Every Vote Matters, So Does Every Volunteer

Americans volunteer for many causes.  We’ve seen that now with the volunteerism to help fellow citizens recover from Hurricane Sandy. We volunteer at food banks. We volunteer at homeless shelters. We volunteer at hospitals, nursing homes, schools, churches, libraries, and sports teams. Name it and Americans are  giving it their time, attention, and  resources.

Credit: Striving for Simple

And Americans – of all races, gender and income levels – also volunteer on Election Day. Volunteering on Election Day signifies a deep belief in this all-important process, which keeps our nation unique and truly a model for the world. It also insures that the process will viable and strong for years to come.

Despite the differences of opinions we collectively hold, we come together as a nation to vote. Yes, we choose the president, who holds the highest office in the land. But we also choose our local leaders – people who will lead our school districts, city councils,  judicial systems, and water districts.

Credit: Wilfredo Lee, Associated Press Photos

As a public involvement firm, Collaborative Services specializes in engaging  people in projects and developments. That’s what Election Day is all about, of course.  And so we thought it would be fitting to chip in and help by having two of our own team members volunteer at San Diego-area polling places for the June primaries.

We’re not alone in fostering such participation. The American Bar Association (ABA) also encourages its members to volunteer as non-partisan poll volunteers through its “Lawyer as Citizen” campaign.

According to an ABA new release, There is “a shortage of citizens willing to act as election officials on Election Day,” said Jack Young, chair of the Lawyer as Citizen Initiative and co-chair of the Advisory Commission to the ABA Standing Committee on Election Law. “Lawyers can play a significant role in the voting process by serving as these officials. … The ABA’s ‘Lawyer as Citizen’ program seeks to fill the gap in the number of election officials and thereby work to improve our electoral system.”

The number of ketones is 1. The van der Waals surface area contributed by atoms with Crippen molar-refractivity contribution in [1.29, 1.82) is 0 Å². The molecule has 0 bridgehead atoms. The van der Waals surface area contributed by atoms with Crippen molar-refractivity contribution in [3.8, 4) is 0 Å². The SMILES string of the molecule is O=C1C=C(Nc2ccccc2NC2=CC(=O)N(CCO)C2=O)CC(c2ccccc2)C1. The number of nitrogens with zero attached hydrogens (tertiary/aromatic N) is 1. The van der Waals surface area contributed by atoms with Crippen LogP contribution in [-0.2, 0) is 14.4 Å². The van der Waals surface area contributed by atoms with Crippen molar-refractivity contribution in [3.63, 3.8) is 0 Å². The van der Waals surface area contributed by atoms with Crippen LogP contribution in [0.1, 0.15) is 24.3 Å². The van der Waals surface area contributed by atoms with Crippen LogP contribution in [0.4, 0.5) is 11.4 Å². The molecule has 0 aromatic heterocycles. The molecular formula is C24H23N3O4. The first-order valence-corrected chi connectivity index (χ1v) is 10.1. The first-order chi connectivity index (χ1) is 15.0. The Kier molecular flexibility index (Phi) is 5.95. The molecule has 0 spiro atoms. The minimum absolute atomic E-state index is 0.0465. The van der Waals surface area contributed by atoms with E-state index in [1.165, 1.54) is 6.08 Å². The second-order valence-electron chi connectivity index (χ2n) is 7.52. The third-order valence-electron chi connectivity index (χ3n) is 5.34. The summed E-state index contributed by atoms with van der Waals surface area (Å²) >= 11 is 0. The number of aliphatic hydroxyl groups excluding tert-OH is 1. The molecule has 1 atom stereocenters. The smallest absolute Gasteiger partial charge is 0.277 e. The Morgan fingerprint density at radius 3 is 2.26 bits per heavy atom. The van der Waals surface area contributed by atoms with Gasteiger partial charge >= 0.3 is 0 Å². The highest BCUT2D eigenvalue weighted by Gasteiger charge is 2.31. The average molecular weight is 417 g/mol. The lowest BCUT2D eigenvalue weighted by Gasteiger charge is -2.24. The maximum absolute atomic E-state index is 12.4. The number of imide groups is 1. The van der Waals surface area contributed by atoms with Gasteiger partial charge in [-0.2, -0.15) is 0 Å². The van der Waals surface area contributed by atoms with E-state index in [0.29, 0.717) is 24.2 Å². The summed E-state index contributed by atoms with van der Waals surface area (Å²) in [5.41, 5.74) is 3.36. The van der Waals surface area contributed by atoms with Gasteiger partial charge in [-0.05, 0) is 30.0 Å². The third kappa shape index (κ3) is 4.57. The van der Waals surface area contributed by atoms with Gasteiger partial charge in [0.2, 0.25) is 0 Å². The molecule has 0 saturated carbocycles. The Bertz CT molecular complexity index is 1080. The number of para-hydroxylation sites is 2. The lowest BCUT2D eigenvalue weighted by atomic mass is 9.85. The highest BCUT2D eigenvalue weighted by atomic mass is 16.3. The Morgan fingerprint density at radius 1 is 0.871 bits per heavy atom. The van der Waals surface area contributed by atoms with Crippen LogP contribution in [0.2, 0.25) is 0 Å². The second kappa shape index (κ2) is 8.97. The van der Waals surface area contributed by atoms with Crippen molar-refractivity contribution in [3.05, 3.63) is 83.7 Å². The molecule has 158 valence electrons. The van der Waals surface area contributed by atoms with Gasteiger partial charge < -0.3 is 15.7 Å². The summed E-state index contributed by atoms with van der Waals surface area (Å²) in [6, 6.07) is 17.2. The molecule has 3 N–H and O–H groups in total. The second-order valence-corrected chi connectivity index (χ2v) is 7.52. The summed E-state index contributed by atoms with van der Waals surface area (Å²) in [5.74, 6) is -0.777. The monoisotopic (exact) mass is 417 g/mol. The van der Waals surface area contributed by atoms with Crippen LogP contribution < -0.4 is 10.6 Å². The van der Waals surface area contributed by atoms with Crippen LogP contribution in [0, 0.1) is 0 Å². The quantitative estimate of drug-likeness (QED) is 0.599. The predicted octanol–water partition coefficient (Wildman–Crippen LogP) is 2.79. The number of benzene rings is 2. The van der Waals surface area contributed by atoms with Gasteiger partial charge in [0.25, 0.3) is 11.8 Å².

Credit: The American Bar Association

We are happy to highlight one of our team members, Rebekah Hook, who volunteered at the polls in June. Not only a skillful outreach team member, she is a lover of all things political. We welcome her thoughts and insight on her experience.

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To which polling station were you assigned?

I was assigned to a polling station at the Plymouth Congregational Church located at Pershing Avenue and University Avenue in North Park.

What did your duties include?

Originally, I was assigned by the County’s Registrar of Voters to be an “Alternate” on the Primary Election Day. Two days before the election, I was called and asked if I would be a Touchscreen Inspector. I completed three trainings, one online and two in person. I was required to set up the touchscreen, help set up the poll, take care of voters, and close the poll. At the end of the night, I went to the collection center with the Precinct Inspector and dropped off supplies and the completed ballots.

Credit: The Christian Science Monitor

How would you describe the experience?

Working at a polling place was great! Working from 5:45 a.m. to 9:45 p.m. makes it a long day and a lot of work, but I really am happy to have  had the experience. I live near this polling station so it was great to see members of my community civically engaged and voting.

At first, I was nervous because if the electronic voting machine broke down it was my responsibility to make it work. There was a lot of pressure. But once I got the touchscreen machine set up, I had no problems. Most of my day was spent checking voters in, making sure they got the correct primary ballot and answering any questions they had.

Have you ever volunteered at a polling place before?

No. This was my first time. The other volunteers I was working with have volunteered at the polls for several elections and were very proud of their service.

What kind of engagement took place between the poll workers and the voters?

The Primary Election made this a unique experience in that voters had to tell you which primary ballot they wanted to vote. California typically conducts closed  presidential primary elections, meaning only voters who have identified a party preference can vote for that party’s presidential nominee. Political parties can also choose to hold modified-closed presidential primary elections if they submit the proper notification to the State Secretary. In modified-closed presidential primary elections the party also allows voters who have not identified a  party preference to vote for their nominee. To me, this became a very personal conversation with each voter because they had to disclose their party preference. In some cases, their party preference was something they did not want the person they came to vote with to know about.